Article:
This recommendation comes from Moira, who blogs at Clothes in Books.
I always say the same thing when the question of Maxine comes up, but that doesn’t make it any less true: I didn’t know Maxine Clarke, Petrona, for long, but she made a big impression on me. She was kind and generous and very welcoming to a new blogger – she was part of a group of crime fiction fans who very kindly invited me in to their circle. The others are friends to this day, and so we all miss Maxine, who should still be here.
So I am always very glad to contribute to this site in her memory, and feel particularly honoured that this time I am doing a book chosen for Maxine – but also the book that won this year’s Petrona prize in her memory.
Where Roses Never Die by Gunnar Staalesen
Translated from Norwegian by Don Bartlett
I picked the right time to read this one. Compared with my crime fiction friends, I’m a novice when it comes to Scandi books, but a review over at Reactions to Reading convinced me to try this one – Bernadette, the proprietor, is always reliable. She doesn’t just write great reviews, she also matches my tastes. (Secretly I enjoy her slamming reviews of books she doesn’t like almost more than the good ones.)
Anyway, she did a good job selling this, and unsurprisingly I loved it – and then I surfaced from reading it to find it had won the Petrona Award. That’s the literary prize founded in honour of our much-missed friend Maxine Clarke, who blogged as Petrona and died a few years ago. The award is for a book she would have liked, and I think she’d have loved this one.
Varg Veum is a private investigator in the tradition and spirit of the great US crime books: maybe washed up, has a messy personal life, is an alcoholic, has made enemies. It is 2002, and he is asked to look again at the case of a 3-year-old girl who went missing from outside her house 25 years earlier. One of the remaining witnesses died in a strange and random robbery attempt, and the child’s mother was reminded that she is running out of time, a statute of limitations is about to impose itself.
There was a group of families living in a housing co-op: all friends, most with children. Many of the relationships didn’t survive the era of the disappearance, though Veum turns up other reasons for that. Slowly he works his way through the list of those involved, calling in favours and following instincts and intuition – his own and others. Norwegian life and ways are laid out for us in a most appealing way. The people are varied, some good some bad, all distinctive in their characters. Facts are teased out till eventually Veum reaches the truth. Sometimes, as in the extract above, we see the events of 25 years before through the other characters’ eyes.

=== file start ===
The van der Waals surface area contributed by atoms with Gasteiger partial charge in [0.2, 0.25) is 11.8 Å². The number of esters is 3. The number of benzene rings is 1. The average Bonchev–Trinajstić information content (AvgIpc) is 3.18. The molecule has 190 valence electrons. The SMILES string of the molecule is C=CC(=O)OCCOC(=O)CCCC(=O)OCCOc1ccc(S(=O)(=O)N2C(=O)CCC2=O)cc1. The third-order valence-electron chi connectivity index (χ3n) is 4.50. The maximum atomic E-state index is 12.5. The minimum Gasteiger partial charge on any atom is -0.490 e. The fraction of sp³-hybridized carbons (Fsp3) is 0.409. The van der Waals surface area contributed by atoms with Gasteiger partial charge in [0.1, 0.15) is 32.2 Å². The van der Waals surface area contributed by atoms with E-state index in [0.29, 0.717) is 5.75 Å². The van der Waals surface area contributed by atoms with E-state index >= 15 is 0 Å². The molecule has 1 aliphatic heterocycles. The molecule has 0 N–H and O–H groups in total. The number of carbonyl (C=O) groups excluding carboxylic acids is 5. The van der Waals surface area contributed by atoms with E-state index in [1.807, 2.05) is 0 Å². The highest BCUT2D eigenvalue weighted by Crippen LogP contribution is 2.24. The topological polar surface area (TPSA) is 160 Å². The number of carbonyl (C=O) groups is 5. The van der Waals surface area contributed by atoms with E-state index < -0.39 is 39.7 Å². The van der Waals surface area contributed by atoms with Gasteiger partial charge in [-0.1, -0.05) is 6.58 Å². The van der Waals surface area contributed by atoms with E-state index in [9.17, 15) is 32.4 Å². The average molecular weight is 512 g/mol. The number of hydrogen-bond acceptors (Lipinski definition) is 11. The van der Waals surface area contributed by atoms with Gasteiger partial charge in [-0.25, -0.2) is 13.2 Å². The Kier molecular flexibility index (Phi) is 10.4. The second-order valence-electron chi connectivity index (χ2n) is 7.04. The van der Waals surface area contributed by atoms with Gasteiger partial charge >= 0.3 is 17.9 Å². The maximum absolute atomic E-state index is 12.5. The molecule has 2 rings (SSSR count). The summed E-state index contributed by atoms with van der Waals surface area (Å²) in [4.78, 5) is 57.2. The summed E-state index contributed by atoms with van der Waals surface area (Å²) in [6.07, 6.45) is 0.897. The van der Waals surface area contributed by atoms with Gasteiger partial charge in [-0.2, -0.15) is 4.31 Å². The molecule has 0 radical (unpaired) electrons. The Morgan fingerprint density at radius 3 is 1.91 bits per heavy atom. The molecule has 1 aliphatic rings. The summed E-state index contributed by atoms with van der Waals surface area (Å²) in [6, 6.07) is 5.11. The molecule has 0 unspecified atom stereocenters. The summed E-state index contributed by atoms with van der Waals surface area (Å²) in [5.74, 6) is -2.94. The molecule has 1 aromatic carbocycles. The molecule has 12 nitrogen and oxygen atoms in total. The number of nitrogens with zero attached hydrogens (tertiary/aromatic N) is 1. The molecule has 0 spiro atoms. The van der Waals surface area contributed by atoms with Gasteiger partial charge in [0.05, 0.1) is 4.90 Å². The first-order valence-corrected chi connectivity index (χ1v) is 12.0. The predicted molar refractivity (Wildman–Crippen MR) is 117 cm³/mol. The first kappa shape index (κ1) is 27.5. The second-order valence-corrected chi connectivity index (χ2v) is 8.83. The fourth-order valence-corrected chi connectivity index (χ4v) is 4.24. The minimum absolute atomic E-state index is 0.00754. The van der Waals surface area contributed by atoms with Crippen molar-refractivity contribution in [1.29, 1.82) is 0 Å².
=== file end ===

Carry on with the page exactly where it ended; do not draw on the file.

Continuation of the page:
There is some great dialogue – like this exchange with a retired colleague
‘But if there’s anything else you need, you know where to find me.’
‘Yes, if you haven’t gone to the fjord, that is.’
‘I never go so far that I can’t find my way back.’
‘Wish I could say the same.’
And during an uncomfortable conversation:
Like two experienced synchronised swimmers we raised our cups of coffee at the same time, staring furiously at each other. Neither of us liked what he saw and we didn’t try to conceal it.
And sadly Veum breaks his resolution not to drink:
‘You can allow yourself one glass.’
‘Well…’ All of a sudden my throat was drier than a temperance preacher’s on the booze cruiser from Denmark. ‘One then.’
The little housing co-op is an important part of the book: much is made of the coloured houses, the closeness of the group, the function room where the New Year’s Eve party above is being held, the atmosphere and undercurrents of the group.
The five houses had been built in a kind of horseshoe shape. The tall two-storey facades, painted in strong contrasting colours, and the gently pitched roofs to the back betrayed their 1970s origins. The house forming the base of the horseshoe was the biggest. It had been painted red, as was one of the others; two were yellow and one was white.
And pictures of Bergen houses suggest that these colours were not unusual.
I thought it was a marvellous book, I very much enjoyed it. I’m faintly concerned by the fact that this was the 19th book about Veum: I don’t have time to commit to a new series! But it would be quite wrong to take against Staalesen (or his translator Don Bartlett, who seems very good) on those grounds. The tropes of this book are familiar, we’ve all read many books with similar setups, similar PIs, similar families, similar investigations. But Staalesen takes the ingredients and makes something magical from them, something very different. He surely deserves this prize.